While scrolling through the deluge of #ExamStruggle statuses in my Facebook news feed, a post that was shared from a page called No Piracy caught my attention. For added effect, I changed my Facebook language settings to “Pirate English” before snapping a screenshot (yes, this setting actually exists).
No Piracy is an initiative of the The Software Alliance, a trade group which lobbies on behalf of software companies and developers around the globe for better protection of intellectual property rights. The group holds that intellectual property “is a critical driver of technological innovation”, and that “patents, copyrights, trademarks, and other IP rights should be comprehensive and enforceable.” So naturally, software piracy is a big no-no to them.
Allow me to sum up what No Piracy is trying to do with this ad campaign: they’re asking Facebook users to report suspected use of unlicensed (a.k.a. pirated) software at their workplaces. Facebook’s new “haha” and “angry” emoji reactions do a good job of capturing the futility and danger of what No Piracy is asking of Canadians. Pirated software is essentially a carbon copy of the intended program. Asking people to spot the difference themselves is bound to result in a number of false accusations and unwarranted legal troubles for many law-abiding business owners.
Legitimate reports of unlicensed business software probably won’t come from individuals who have “seen the light.” They’ll more likely come from disgruntled employees who care more about “sticking it to the man” than sticking up for programmers. Furthermore, at no point does the complaint form ask for information that can be used to actually prove that you work at the company you’re filing the complaint against. Most of the information they ask for can be found any company’s website or LinkedIn page, meaning anyone can potentially put a company through the costly process of defending themselves against false accusations in court.
Intellectual property theft is not a “slap on the wrist” crime in the eyes of the law. It can lead to serious consequences, with serious players (like The Software Alliance) spending serious money to have the government take action. The maximum fine for illegal downloading in Canada is currently set at $20,000. Greater harmonization with U.S. law could easily see this number rise into the six figures.
Canadians have been exposed to legal threats since Ottawa introduced the “notice-and-notice” copyright system in 2015. Under the rules, copyright owners who notice infringement online have the power to contact the “pirate” via their Internet service provider and send them a notice requesting that they take down or uninstall the content. As reported by Michael Geist in his blog, Canadians have already begun receiving copyright infringement notices from American companies warning them that they might be liable for penalties of up to $150,000 per infringement.
Fortunately, these estimates are based off U.S. law, which happens to not apply in Canada. However, should the Liberals ratify the Trans-Pacific Partnership (TPP), foreign companies would have greater means to penalize Canadians for copyright infringement. One of the most controversial elements of the TPP is the fact that foreign companies – through so-called Investor-State Dispute Settlement tribunals — will be able to sue governments over actions which undermine their profits.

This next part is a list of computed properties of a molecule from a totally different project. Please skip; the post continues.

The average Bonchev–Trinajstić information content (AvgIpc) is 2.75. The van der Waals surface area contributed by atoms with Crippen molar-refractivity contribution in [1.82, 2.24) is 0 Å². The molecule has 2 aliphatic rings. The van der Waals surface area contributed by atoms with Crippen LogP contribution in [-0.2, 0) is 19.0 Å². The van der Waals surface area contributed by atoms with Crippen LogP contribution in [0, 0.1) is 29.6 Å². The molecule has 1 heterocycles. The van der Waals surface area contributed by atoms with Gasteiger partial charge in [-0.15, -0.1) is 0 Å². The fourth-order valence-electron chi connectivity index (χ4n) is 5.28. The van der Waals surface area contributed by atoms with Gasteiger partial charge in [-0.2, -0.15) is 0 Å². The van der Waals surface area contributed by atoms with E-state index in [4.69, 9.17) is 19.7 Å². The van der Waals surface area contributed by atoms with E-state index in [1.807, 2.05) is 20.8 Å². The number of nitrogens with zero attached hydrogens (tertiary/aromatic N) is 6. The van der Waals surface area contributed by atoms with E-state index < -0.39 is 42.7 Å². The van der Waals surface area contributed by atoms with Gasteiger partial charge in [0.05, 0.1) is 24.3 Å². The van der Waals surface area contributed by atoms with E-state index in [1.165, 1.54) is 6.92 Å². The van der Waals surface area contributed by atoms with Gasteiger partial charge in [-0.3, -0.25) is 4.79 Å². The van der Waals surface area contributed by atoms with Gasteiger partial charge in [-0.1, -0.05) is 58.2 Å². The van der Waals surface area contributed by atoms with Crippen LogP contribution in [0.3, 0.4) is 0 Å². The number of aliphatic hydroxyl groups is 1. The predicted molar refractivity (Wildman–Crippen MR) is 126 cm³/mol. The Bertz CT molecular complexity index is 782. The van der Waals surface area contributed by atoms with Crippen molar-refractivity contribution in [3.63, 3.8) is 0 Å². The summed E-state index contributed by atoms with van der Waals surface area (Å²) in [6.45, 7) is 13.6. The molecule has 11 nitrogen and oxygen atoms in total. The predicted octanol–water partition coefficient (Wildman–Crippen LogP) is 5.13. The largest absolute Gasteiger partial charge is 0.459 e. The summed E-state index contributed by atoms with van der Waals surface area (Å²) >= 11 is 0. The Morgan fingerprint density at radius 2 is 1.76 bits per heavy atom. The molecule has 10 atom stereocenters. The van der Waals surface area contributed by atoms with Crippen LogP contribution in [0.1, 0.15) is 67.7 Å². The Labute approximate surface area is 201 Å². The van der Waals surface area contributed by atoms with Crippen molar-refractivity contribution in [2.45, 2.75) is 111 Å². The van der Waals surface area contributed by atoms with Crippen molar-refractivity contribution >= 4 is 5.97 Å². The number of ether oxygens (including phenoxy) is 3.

The American private sector has shown a strong and well-funded willingness to protect its intellectual property through political means in the past. These tribunals will make Canada the latest hunting ground of the strongest private anti-piracy coalition in the world; a coalition that will be more than willing to use its TPP-backed legal leverage to make sure the Canadian government maintains its commitment to intellectual property rights.
So what are our policy options? First, Canada should pass on ratifying the TPP. The deal is a Pandora’s Box, with the crackdown on software piracy being just one of the many things that risks evolving beyond our control. Signing a deal that radically enhances an organization’s ownership over information would be a major misstep for a government that holds such a progressive stance on access to information. Access to information lies at the heart of the Internet.
Being able to openly share, discuss, and criticize information online has had immeasurable cultural impact, pushing society’s collective creative capacity to previously unreachable limits. The cultural productions of the Internet, from open source software to your favorite meme, constantly challenge the notion any one idea can be owned in the context of the web. Being complicit in a deal that will compromise such a powerful engine for innovation is unacceptable.
Second, rather than enhancing the ability to penalize Canadians for pirating software, the federal government should instead make software more affordable for Canadians to purchase legally. Subsidies for Internet connection already exist for Canadians, so why not software? Making software more affordable would have the dual effect of increasing the skill level of Canadians while supporting local software manufacturers. The sooner the government recognizes these costs as educational barriers, the better.
Canadians need to move past the “greasy teen downloading music off of Napster” image of piracy. The anti-piracy coalition is stronger than ever before, and is finding increasingly innovative ways to track down offenders and have them punished in the court of law. We’re entering an increasingly borderless world for intellectual property law, and Canada is likely in for a culture shock.
This article first appeared in Policy Options. Read more public policy commentary at policyoptions.irpp.org.